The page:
Campbell Law to host program for legal experiential learning educators

Photo of Niya Fonville teaching in front of classroom

RALEIGH — Campbell Law School will host an exclusive program for externship and clinical faculty in North Carolina on Friday, Sept. 10.

“What Does Justice Require? Using N.C.’s 2021 Unmet Civil Legal Needs Assessment as a Tool in Experiential Learning Programs” is set for noon to 2:30 p.m. at the law school. The program, sponsored by Campbell Law’s Externship Program and the N.C. Equal Access to Justice Commission, will feature a presentation by the Honorable Anita Earls, Associate Justice of the Supreme Court of North Carolina.

Director of Externships Niya Fonville said, “Following Justice Earls’ presentation, N.C. law schools experiential learning educators will work together in facilitated breakout groups to develop tangible plans to integrate the Civil Legal Needs Assessment’s findings into our courses and community engagement, as we prepare the next generation of lawyers for service.”

The tentative agenda follows:

12:15 p.m. – Registration opens (lunch provided)

12:30 p.m. – Welcome and building community

12:45 p.m. – Assessment presentation by Justice Earls

1:30 p.m. – Work group breakout session

2 p.m. – Large group debrief and closing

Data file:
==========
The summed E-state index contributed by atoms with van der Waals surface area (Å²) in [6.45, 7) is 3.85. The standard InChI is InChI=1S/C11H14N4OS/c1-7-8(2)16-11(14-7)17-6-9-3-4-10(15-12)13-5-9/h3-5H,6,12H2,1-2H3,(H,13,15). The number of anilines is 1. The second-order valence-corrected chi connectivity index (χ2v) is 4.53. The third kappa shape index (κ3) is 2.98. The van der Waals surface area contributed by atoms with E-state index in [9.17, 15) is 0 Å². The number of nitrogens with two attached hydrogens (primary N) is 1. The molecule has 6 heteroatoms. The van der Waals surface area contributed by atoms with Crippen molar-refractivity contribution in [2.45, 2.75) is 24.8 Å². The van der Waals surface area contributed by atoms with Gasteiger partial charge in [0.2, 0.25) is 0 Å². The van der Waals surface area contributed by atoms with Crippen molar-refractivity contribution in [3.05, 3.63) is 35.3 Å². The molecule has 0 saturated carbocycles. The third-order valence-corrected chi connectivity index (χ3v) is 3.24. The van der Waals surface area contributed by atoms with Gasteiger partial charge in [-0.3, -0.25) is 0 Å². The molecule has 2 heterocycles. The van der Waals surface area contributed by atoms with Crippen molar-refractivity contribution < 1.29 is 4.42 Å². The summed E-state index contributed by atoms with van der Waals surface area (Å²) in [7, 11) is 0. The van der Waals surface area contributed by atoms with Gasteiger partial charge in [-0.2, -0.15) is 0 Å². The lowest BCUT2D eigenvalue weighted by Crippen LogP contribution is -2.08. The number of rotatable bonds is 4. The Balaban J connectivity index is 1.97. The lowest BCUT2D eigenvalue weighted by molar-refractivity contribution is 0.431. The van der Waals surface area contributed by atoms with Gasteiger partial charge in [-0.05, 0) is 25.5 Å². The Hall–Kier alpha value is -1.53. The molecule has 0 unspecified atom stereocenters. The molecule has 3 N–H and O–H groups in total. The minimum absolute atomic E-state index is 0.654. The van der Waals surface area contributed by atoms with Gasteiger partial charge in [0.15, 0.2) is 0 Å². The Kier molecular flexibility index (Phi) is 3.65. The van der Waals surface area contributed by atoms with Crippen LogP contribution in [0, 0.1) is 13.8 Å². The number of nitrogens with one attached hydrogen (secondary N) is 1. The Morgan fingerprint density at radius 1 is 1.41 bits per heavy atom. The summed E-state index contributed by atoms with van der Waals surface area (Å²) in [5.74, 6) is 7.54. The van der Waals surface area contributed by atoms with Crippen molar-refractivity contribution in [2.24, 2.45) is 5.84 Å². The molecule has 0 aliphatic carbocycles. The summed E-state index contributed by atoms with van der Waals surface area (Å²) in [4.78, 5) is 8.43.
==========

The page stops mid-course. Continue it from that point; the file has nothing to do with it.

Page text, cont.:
For more information, please contact the Fonville at or (919) 856-4697.


Since its founding in 1976, Campbell Law has developed lawyers who possess moral conviction, social compassion, and professional competence, and who view the law as a calling to serve others. Among its accolades, the school has been recognized by the American Bar Association (ABA) as having the nation’s top Professionalism Program and by the American Academy of Trial Lawyers for having the nation’s best Trial Advocacy Program. Campbell Law boasts more than 4,400 alumni, who make their home in nearly all 50 states and beyond. In 2021, Campbell Law is celebrating 45 years of graduating legal leaders and 12 years of being located in a state-of-the-art facility in the heart of North Carolina’s Capital City.


In November 2005, Chief Justice I. Beverly Lake, by order of the Supreme Court of North Carolina, established the North Carolina Equal Access to Justice Commission, making North Carolina the 19th state to establish such an entity. A primary function of the Commission is to convene stakeholders to increase access to justice. Chaired by Paul Newby, Chief Justice of the Supreme Court of North Carolina, the Commission’s 30 members include representatives from: the judicial, legislative, and executive branches; North Carolina State Bar and voluntary legal associations; legal aid organizations; law schools; and the philanthropic and business communities.